The New South Wales (NSW) government has confirmed a series of tax increases for land-based casinos in the Australian state.
Plans for higher casino tax rates in NSW have been discussed for some time. The existing government put forward proposals in December 2022, with the aim of them coming into force in July 2023.
Increases were included in the budget and adopted as legacy policy by the current government at the March election. Then in June the new government released an update saying it wanted to move forward with the plans.
At the time, the company did not confirm the tariffs, but confirmed that it would be in discussions with casinos regarding this. This came after some casino operators, including Star Entertainment, criticized the approach to increasing tax rates.
The government agreed in principle to a shorter interest rate increase in the summer. These tariffs have now been confirmed by the government and will be valid from July 1st this year.
What tax rate should casino operators expect?
The discounted play rate increases from 10.0% to 12.5% and the discounted play rate for table games increases from 17.91% to 20.25%. Both rates are in line with the existing government’s proposals.
The discount-free rates for poker machines (pokies) will initially remain unchanged at 20.91% until June 30, 2030. However, from July 1, 2024 this will increase to 21.91% and from July 1, 2027 to 22.91%.
From June 30, 2030, the tariff will switch to a tiered system. This also corresponds to the previous government’s proposals.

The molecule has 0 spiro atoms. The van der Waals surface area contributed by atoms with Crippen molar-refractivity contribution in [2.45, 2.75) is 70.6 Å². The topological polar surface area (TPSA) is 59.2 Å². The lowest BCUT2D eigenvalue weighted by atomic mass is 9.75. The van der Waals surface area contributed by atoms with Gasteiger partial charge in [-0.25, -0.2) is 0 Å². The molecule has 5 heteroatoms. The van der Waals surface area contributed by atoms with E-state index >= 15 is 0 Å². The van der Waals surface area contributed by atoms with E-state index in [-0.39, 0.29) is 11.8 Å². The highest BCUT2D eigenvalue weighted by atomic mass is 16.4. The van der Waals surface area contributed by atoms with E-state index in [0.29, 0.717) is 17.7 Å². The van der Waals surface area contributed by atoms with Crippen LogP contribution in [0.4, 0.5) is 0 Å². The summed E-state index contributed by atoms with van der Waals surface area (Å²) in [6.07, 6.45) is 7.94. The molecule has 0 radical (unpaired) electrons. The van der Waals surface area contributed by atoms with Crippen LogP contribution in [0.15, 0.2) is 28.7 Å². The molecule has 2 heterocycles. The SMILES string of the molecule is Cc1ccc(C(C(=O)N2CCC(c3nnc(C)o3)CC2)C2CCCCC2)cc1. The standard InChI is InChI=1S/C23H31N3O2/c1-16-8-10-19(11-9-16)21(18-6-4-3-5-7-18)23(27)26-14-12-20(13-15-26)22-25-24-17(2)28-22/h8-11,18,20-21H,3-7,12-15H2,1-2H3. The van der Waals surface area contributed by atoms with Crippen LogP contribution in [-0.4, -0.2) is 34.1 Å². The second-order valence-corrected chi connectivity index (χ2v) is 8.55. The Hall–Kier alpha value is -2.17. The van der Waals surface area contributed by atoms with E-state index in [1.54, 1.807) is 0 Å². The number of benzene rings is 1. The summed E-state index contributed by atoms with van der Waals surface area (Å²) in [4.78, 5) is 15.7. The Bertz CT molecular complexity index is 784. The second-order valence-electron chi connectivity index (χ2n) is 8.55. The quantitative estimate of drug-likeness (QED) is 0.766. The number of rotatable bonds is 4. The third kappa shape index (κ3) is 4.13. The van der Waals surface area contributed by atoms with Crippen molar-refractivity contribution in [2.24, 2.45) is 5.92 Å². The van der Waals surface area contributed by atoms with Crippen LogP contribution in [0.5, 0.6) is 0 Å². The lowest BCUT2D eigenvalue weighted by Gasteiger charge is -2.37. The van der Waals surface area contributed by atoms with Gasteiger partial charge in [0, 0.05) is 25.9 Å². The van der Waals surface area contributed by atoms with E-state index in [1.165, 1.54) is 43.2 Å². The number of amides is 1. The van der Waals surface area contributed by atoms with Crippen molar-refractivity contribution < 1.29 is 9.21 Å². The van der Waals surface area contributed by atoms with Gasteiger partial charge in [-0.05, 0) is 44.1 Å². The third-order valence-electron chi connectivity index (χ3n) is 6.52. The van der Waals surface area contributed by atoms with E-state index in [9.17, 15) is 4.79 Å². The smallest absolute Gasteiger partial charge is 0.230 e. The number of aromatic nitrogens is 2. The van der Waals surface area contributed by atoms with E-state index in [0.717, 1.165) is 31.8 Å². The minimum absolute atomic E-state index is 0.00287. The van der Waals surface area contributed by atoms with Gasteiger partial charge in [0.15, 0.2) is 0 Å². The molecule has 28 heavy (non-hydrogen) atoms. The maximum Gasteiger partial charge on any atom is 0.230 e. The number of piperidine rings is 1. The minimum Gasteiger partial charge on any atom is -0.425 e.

No tax applies to machines with an average poker machine revenue (AMPR) of less than AU$2,666 (£1,398/€1,601/US$1,754). Machines costing between $2,666 and $6,667 are taxed at a rate of 37.6%. Machines in the $6,667 to $12,500 range will be charged a rate of 42.1%, then 51.6% for machines with an AMPR above that threshold.
Slot rates and thresholds may be subject to good faith review between July 1, 2030 and September 30, 2030. This can be requested by casino operators.
The government also confirmed that there will be no changes to the current responsible gambling levy. This remains at a rate of 2%.
In addition, Star has agreed to pay an additional levy. This represents 35% of Star Sydney’s $1.13 billion gaming revenue for each financial year from July 1, 2023 to June 30, 2030.
Star welcomes new tax rates in NSW
Robbie Cooke, Star’s CEO and managing director, reacted positively to the news of higher interest rates. The operator held discussions with the government about this and agreed on the first tariffs in August. Cooke said this would help protect jobs.
“The Star appreciates working constructively with the current New South Wales government on this process,” Cooke said. “Formalizing these agreements protects the jobs of our Sydney team and allows us to continue the important ongoing work needed to bring The Star Sydney back to health and regain the trust of our stakeholders.”
Star has had a challenging time in NSW. In April, Star announced it would begin cost and restructuring initiatives due to a “significant” and “rapid” deterioration in operating conditions in NSW.
The operator has been the subject of several parliamentary investigations into misconduct. In this regard, Star is committed to continuing to work with the New South Wales Government to formalize certain arrangements.
These basic agreements include a cashless and cardless trial game. This is a precursor to reforms to the NSW regulatory framework that will see the introduction of cashless gambling and card gaming in casinos in the state from August 2024.
Additionally, the Star highlighted a fundamental commitment to jobs in NSW. This will maintain the number of employees in the state at a certain level, subject to permitted adjustments and force majeure and material change events.